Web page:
Perfect gluten free wonton wrappers / Chinese dumplings filled with a classic pork and prawn filling, in a wonton soup broth

Amazing Gluten Free Wonton Wrappers / Chinese Dumplings

I just made the most perfect gluten free wonton wrappers! 😀

I didn’t think I could top my egg noodle recipe from last Sunday (which you should definitely check out if you haven’t already 😉 ), but I was wrong… Here I am ticking yet another big gluten free goal I’ve had for years!

I didn’t even think it was possible. They’re incredibly thin, pliable and yet very easy to handle. Not a typical gluten free sticky mess at all. And the texture once cooked is perfect; not to mention they hold together very well.

They look and behave almost like… dare I say… the real thing.  :O

Folding wonton dumplings using super thin gluten free wonton wrappers

I filled them with a classic Chinese pork and prawn filling and made a wonton soup with them.

But of course you can fold them as you wish and make any dumplings you’d like with them. They can also be fried. I made some spring rolls with a few of them and they were delicious. 🙂

Perfect gluten free wonton wrappers / Chinese dumplings filled with a classic pork and prawn filling, in a wonton soup broth

NOTES / TIPS:

Why glutinous rice flour and can I substitute it?

For this recipe you absolutely need glutinous rice flour (also known as sweet or sticky rice flour, like this one). It’s very different from standard rice flour so the two cannot be used as substitutes for one another.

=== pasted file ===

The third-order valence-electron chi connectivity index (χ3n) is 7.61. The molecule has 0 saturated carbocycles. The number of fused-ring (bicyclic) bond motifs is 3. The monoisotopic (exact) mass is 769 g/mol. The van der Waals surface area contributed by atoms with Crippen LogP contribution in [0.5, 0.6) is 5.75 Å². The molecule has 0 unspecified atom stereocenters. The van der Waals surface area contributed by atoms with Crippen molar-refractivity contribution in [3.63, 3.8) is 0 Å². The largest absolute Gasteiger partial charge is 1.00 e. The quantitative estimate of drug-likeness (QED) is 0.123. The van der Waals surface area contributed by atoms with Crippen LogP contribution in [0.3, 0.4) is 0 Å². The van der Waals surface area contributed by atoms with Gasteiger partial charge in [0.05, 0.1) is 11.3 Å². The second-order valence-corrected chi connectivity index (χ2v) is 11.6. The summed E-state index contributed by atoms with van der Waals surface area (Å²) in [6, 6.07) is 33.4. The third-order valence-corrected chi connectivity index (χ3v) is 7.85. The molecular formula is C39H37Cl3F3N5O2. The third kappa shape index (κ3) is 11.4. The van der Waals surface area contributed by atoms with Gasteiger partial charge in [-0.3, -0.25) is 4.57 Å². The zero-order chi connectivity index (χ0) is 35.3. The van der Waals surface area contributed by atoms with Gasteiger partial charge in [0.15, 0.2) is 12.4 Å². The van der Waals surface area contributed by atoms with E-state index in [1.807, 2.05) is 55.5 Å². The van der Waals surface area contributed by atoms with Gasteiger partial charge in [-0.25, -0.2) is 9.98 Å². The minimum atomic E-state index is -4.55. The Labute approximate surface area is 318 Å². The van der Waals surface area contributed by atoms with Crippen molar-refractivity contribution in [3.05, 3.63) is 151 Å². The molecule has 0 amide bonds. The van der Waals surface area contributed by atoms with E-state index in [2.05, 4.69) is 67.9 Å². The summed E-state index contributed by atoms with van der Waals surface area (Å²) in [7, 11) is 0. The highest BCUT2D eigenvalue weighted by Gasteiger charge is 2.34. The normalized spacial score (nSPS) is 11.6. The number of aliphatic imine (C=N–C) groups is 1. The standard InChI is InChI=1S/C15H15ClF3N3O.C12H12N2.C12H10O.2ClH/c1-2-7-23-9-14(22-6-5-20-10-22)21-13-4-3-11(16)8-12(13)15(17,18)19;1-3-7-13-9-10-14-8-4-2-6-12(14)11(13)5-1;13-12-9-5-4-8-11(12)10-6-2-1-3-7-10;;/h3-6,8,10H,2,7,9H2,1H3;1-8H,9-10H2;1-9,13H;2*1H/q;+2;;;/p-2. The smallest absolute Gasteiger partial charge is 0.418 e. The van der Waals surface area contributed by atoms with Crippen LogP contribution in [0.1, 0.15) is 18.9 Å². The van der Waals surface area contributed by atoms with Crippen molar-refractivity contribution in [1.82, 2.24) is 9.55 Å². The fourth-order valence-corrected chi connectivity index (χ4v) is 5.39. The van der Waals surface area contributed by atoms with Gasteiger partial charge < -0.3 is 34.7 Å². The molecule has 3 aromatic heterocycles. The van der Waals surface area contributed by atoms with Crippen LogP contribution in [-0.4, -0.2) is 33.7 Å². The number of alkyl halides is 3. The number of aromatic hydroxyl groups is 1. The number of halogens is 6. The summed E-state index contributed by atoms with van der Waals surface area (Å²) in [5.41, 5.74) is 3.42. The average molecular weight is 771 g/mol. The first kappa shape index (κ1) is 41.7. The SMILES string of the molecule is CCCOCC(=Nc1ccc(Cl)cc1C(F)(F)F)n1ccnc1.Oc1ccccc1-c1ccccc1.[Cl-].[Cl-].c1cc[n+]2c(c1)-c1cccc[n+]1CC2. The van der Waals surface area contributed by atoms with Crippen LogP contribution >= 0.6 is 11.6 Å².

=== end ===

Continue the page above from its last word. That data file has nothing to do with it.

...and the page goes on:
Glutinous rice flour has a high starch content (specifically one type of starch: amylopectin) which gives it a uniquely sticky and much more elastic texture than other varieties of rice (and many other gluten free flours for that matter).

A potential substitute with similar properties is tapioca starch, but I haven’t actually tried it in this recipe yet.

But… is glutinous rice flour gluten free?

Yes! Despite the misleading name, glutinous rice is most definitely gluten free. It’s just a type of rice that’s very sticky. 😉

Where can I buy glutinous rice flour?

It’s readily available in most Chinese/Asian supermarkets, but you can sometimes find it in mainstream supermarkets as well (check out the world food aisle). If all things fail, you can of course buy it online. It’s such a fantastic flour, it’s well worth the hassle of sourcing it. Just watch out for any ‘may contain’ warnings.